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Past Trials

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A trials rider at a section of the Scottish Six Days Trial
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Past Winners

Group of past Scottish Six Days Trials winners in Fort William

Past SSDT winners gathered at the centenary Scottish in 2011.
Image: trialscentral.com

One of the most prestigious achievements a Trials rider can accomplish in their riding career is to lift the famous North British Rubber Company Trophy as winner of the Scottish Six Days Trial. Here we look back at those small band of brothers who have made this remarkable achievement.

2023

Dougie Lampkin

300 Vertigo

2022

Dougie Lampkin

300 Vertigo

2019

James Dabill

300 Beta

2018

Dougie Lampkin

300 Vertigo

2017

Dougie Lampkin

300 Vertigo

2016

Dougie Lampkin

300 Vertigo

2015

Dougie Lampkin

300 Vertigo

2014

Dougie Lampkin

300 DL12 Special

2013

Dougie Lampkin

300 Gas Gas

2012

Dougie Lampkin

300 Gas Gas

2011

James Dabill

290 Beta

2010

Alexz WIgg

290 Beta

2009

Dougie Lampkin

290 Beta

2008

Dougie Lampkin

270 Beta

2007

James Dabill

300 Montesa

2006

Graham Jarvis

290 Sherco

2005

Sam Connor

290 Sherco

2004

Graham Jarvis

290 Sherco

2003

Joan Pons

290 Sherco

2002

Amos Bilbao

250 Montesa

2000

Steve Colley

280 Gas Gas

1999

Graham Jarvis

290 Bultaco

1998

Graham Jarvis

250 Scorpa

1997

Steve Colley

270 Gas Gas

1996

Dougie Lampkin

250 Beta

1995

Dougie Lampkin

250 Beta

1994

Dougie Lampkin

250 Beta

1993

Steve Colley

260 Beta

1992

Steve Colley

260 Beta

1991

Steve Saunders

260 Beta

1990

Steve Saunders

260 Beta

1989

Steve Saunders

305 Fantic

1988

Steve Saunders

303 Fantic

1987

Jordi Tarres

260 Beta

1986

Thierry Michaud

301 Fantic

1985

Thierry Michaud

301 Fantic

1984

Thierry Michaud

300 Fantic

1983

Toni Gorgot

330 Montesa

1982

Bernie Schreiber

280 SWM

1981

Giles Burgat

280 SWM

1980

Ytjo Vesterinen

349 Montesa

1979

Malcolm Rathmell

310 Montesa

1978

Martin Lampkin

350 Bultaco

1977

Martin Lampkin

350 Bultaco

1976

Martin Lampkin

325 Bultaco

1975

Mick Andrews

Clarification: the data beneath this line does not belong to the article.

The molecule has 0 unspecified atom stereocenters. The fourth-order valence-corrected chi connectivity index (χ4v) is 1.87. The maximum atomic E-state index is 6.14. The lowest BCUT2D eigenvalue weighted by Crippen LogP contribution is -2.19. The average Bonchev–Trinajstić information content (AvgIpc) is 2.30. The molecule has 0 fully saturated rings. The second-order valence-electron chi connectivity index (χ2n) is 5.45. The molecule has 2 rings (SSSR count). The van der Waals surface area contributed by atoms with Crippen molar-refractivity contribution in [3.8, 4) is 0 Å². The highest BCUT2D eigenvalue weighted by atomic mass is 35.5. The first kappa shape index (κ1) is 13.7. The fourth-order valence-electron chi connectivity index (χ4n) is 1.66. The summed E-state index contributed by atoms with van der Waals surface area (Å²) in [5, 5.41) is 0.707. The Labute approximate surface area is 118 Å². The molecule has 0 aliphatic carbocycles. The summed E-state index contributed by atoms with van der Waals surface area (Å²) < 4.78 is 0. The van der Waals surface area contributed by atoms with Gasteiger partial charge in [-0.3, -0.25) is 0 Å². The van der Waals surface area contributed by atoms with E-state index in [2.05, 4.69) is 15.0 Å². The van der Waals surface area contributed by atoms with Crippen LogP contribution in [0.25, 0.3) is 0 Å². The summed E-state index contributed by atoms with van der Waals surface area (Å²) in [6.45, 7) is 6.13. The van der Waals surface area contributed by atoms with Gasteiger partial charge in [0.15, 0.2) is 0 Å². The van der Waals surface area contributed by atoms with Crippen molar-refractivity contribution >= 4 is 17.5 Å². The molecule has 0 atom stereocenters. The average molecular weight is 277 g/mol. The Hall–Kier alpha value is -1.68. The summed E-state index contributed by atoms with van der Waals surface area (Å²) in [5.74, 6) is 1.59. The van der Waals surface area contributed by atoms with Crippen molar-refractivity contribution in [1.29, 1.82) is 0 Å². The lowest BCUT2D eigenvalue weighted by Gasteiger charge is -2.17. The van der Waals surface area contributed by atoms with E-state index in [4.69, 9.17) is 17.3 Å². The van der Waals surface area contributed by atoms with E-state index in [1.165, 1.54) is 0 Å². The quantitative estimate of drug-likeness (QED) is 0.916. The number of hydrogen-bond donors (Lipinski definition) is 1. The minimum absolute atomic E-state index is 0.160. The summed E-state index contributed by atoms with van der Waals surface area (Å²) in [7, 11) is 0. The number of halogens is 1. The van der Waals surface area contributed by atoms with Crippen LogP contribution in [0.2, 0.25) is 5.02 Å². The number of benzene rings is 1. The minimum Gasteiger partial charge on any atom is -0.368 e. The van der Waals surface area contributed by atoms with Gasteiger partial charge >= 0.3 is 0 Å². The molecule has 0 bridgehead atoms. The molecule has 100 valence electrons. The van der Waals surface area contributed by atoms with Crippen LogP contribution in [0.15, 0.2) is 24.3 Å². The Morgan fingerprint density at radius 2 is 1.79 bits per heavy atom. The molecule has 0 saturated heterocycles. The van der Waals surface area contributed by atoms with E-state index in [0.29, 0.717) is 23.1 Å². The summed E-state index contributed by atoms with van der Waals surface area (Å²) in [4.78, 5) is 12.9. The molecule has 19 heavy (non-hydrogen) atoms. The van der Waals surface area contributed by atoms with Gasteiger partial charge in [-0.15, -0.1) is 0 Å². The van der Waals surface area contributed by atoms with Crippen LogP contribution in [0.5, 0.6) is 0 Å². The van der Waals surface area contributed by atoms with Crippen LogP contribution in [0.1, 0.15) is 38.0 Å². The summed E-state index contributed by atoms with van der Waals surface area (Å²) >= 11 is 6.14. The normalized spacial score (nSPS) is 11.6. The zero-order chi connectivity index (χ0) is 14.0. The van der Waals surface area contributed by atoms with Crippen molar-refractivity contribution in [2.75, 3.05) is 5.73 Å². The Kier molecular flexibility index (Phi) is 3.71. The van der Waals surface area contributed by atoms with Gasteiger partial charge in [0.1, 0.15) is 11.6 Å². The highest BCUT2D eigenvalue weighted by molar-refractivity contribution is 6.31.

250 Yamaha

1974

Mick Andrews

250 Yamaha

1973

Malcolm Rathmell

250 Bultaco

1972

Mick Andrews

250 Ossa

1971

Mick Andrews

250 Ossa

1970

Mick Andrews

250 Ossa

1969

Bill Wilkinson

250 Greeves

1968

Sammy Miller

252 Bultaco

1967

Sammy Miller

252 Bultaco

1966

Alan Lampkin

250 BSA

1965

Sammy Miller

250 Bultaco

1964

Sammy Miller

500 Ariel

1963

Arthur Lampkin

250 BSA

1962

Sammy Miller

500 Ariel

1961

Gordon jackson

350 AJS

1960

Gordon Jackson

350 AJS

1959

Roy Peplow

199 Triumph

1958

Gordon Jackson

350 AJS

1957

Johnny Brittain

350 Royal Enfield

1956

Gordon Jackson

350 AJS

1955

Jeff Smith

500 BSA

1954

Artie Ratcliffe

350 Matchless

1953

Hugh Viney

350 AJS

1952

Johnny Brittain

350 Royal Enfield

1951

John Draper

350 BSA

1950

Artie Ratcliffe

350 Matchless

1949

Hugh Viney

347 AJS

1948

High Viney

347 AJS

1947

Hugh Viney

347 AJS

1939

Allan Jeffries

349 Triumph

1938

Fred Povey

348 Ariel

1937

Jack WIlliams

348 Norton

1936

Billy Tiffen

343 Velocette

1935

Bob McGregor

499 Rudge

1934

Jack Williams

348 Norton

1933

Len Heath

497 Ariel

1932

Bob McGregor

499 Rudge

Why are there no winners before 1932?

The first question on everyone's lips when they look at the past winners of the Scottish Six Days Trial is "Why are there no winners prior to 1932?". The automatic assumption is that records don't go back that far, but actually it's because there was no outright winner prior to 1932.

The way that we score trials today bears no resemblance to those early years. When the SSDT began there were no sections at all. The Scottish road surfaces and hills were considered to be enough of a trial, and the only way that you incurred penalties was by falling away from the time schedule. The route was scheduled around an average speed of twenty miles per hour, and if you reached a time check more than ten minutes late or early, then you incurred penalties. Those who finished the trial with no time penalties won a gold medal, with silver and bronze medals being awarded to all other finishers based on the number of penalties incurred.

In 1914, the rules were tightened up. Every entrant was given a time card and the leeway given at a time check was reduced from ten minutes down to five....and to think people complain about time nowadays! At the same time penalties were introduced for late starting and the route was built to include seven optional hills. The awards system worked in much the same way as before, but if you didn't complete at least five of the seven optional hills you couldn't win a gold medal.

In 1926 four categories in which penalties could be incurred were established. Those were reliability, hill-climbs, daily condition of machine and a brake test. This was also the year that the awards changed. You no longer got a gold medal for completing the trial with no penalties, instead you won a silver cup. Gold medals were awarded to those with no more than three marks lost, silver medals to those with no more than fifteen marks lost and bronze medals to all other finishers, unless you were unfortunate enough to have list more than one hundred and fifty marks, in which case you were disqualified!

1931 saw big changes. Observed hills were introduced with penalties incurred for putting your foot down, and awards were allocated on a percentage basis at the end of the trial, much as they are today. However, there was still no individual winner—it was only the following year in 1932 that the Edinburgh & District Motor Club decided to introduce an award for the best individual performance. The rest, as they say, is history!